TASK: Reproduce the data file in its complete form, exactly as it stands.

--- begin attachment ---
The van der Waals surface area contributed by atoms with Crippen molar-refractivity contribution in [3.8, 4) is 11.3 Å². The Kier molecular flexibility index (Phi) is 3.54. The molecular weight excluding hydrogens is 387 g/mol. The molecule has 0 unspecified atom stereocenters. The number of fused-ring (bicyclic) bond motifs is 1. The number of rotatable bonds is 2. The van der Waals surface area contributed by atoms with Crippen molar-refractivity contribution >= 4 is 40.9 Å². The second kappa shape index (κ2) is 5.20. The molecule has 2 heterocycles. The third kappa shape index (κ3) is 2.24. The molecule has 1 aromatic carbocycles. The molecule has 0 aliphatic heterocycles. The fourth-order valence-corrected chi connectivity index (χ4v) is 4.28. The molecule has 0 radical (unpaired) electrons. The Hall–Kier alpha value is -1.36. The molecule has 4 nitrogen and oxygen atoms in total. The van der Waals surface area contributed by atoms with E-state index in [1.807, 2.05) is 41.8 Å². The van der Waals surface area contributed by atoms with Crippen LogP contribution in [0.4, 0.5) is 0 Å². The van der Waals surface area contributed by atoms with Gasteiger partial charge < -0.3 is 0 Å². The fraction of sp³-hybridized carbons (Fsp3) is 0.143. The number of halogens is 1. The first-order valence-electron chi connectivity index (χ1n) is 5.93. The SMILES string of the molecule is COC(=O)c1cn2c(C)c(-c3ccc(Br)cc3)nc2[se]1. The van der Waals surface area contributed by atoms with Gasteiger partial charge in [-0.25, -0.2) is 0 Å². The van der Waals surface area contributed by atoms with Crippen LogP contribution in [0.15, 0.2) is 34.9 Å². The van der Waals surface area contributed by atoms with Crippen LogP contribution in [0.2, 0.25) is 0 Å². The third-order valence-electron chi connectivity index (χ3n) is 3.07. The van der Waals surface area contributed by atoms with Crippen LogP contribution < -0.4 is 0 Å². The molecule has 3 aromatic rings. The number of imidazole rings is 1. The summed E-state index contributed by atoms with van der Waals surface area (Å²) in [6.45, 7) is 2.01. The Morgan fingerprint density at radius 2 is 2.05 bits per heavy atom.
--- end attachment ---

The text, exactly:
The van der Waals surface area contributed by atoms with Crippen molar-refractivity contribution in [3.8, 4) is 11.3 Å². The Kier molecular flexibility index (Phi) is 3.54. The molecular weight excluding hydrogens is 387 g/mol. The molecule has 0 unspecified atom stereocenters. The number of fused-ring (bicyclic) bond motifs is 1. The number of rotatable bonds is 2. The van der Waals surface area contributed by atoms with Crippen molar-refractivity contribution >= 4 is 40.9 Å². The second kappa shape index (κ2) is 5.20. The molecule has 2 heterocycles. The third kappa shape index (κ3) is 2.24. The molecule has 1 aromatic carbocycles. The molecule has 0 aliphatic heterocycles. The fourth-order valence-corrected chi connectivity index (χ4v) is 4.28. The molecule has 0 radical (unpaired) electrons. The Hall–Kier alpha value is -1.36. The molecule has 4 nitrogen and oxygen atoms in total. The van der Waals surface area contributed by atoms with E-state index in [1.807, 2.05) is 41.8 Å². The van der Waals surface area contributed by atoms with Crippen LogP contribution in [0.4, 0.5) is 0 Å². The van der Waals surface area contributed by atoms with Gasteiger partial charge < -0.3 is 0 Å². The fraction of sp³-hybridized carbons (Fsp3) is 0.143. The number of halogens is 1. The first-order valence-electron chi connectivity index (χ1n) is 5.93. The SMILES string of the molecule is COC(=O)c1cn2c(C)c(-c3ccc(Br)cc3)nc2[se]1. The van der Waals surface area contributed by atoms with Gasteiger partial charge in [-0.25, -0.2) is 0 Å². The van der Waals surface area contributed by atoms with Crippen LogP contribution in [0.15, 0.2) is 34.9 Å². The van der Waals surface area contributed by atoms with Crippen LogP contribution in [0.2, 0.25) is 0 Å². The third-order valence-electron chi connectivity index (χ3n) is 3.07. The van der Waals surface area contributed by atoms with Crippen LogP contribution < -0.4 is 0 Å². The molecule has 3 aromatic rings. The number of imidazole rings is 1. The summed E-state index contributed by atoms with van der Waals surface area (Å²) in [6.45, 7) is 2.01. The Morgan fingerprint density at radius 2 is 2.05 bits per heavy atom.